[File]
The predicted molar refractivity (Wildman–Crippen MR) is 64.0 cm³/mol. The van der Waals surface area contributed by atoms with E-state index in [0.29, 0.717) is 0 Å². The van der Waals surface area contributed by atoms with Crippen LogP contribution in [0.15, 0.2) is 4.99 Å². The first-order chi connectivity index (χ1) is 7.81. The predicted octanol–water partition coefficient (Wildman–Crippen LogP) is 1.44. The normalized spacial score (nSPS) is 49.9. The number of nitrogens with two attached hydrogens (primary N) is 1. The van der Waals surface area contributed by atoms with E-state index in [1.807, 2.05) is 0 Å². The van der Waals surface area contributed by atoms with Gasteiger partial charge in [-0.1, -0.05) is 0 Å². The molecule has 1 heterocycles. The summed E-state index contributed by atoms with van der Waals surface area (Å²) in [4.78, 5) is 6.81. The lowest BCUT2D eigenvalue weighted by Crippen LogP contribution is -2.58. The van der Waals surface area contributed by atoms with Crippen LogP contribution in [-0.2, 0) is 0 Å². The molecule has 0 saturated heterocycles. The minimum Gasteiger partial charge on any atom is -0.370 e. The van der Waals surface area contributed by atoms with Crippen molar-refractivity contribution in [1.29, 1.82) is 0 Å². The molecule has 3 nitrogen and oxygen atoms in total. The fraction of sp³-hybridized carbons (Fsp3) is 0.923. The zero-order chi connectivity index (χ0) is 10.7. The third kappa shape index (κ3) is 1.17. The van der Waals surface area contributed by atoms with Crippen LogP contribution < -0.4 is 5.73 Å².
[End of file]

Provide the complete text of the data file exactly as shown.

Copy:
The predicted molar refractivity (Wildman–Crippen MR) is 64.0 cm³/mol. The van der Waals surface area contributed by atoms with E-state index in [0.29, 0.717) is 0 Å². The van der Waals surface area contributed by atoms with Crippen LogP contribution in [0.15, 0.2) is 4.99 Å². The first-order chi connectivity index (χ1) is 7.81. The predicted octanol–water partition coefficient (Wildman–Crippen LogP) is 1.44. The normalized spacial score (nSPS) is 49.9. The number of nitrogens with two attached hydrogens (primary N) is 1. The van der Waals surface area contributed by atoms with E-state index in [1.807, 2.05) is 0 Å². The van der Waals surface area contributed by atoms with Gasteiger partial charge in [-0.1, -0.05) is 0 Å². The molecule has 1 heterocycles. The summed E-state index contributed by atoms with van der Waals surface area (Å²) in [4.78, 5) is 6.81. The lowest BCUT2D eigenvalue weighted by Crippen LogP contribution is -2.58. The van der Waals surface area contributed by atoms with Crippen LogP contribution in [-0.2, 0) is 0 Å². The molecule has 0 saturated heterocycles. The minimum Gasteiger partial charge on any atom is -0.370 e. The van der Waals surface area contributed by atoms with Crippen molar-refractivity contribution in [1.29, 1.82) is 0 Å². The molecule has 3 nitrogen and oxygen atoms in total. The fraction of sp³-hybridized carbons (Fsp3) is 0.923. The zero-order chi connectivity index (χ0) is 10.7. The third kappa shape index (κ3) is 1.17. The van der Waals surface area contributed by atoms with Crippen LogP contribution < -0.4 is 5.73 Å².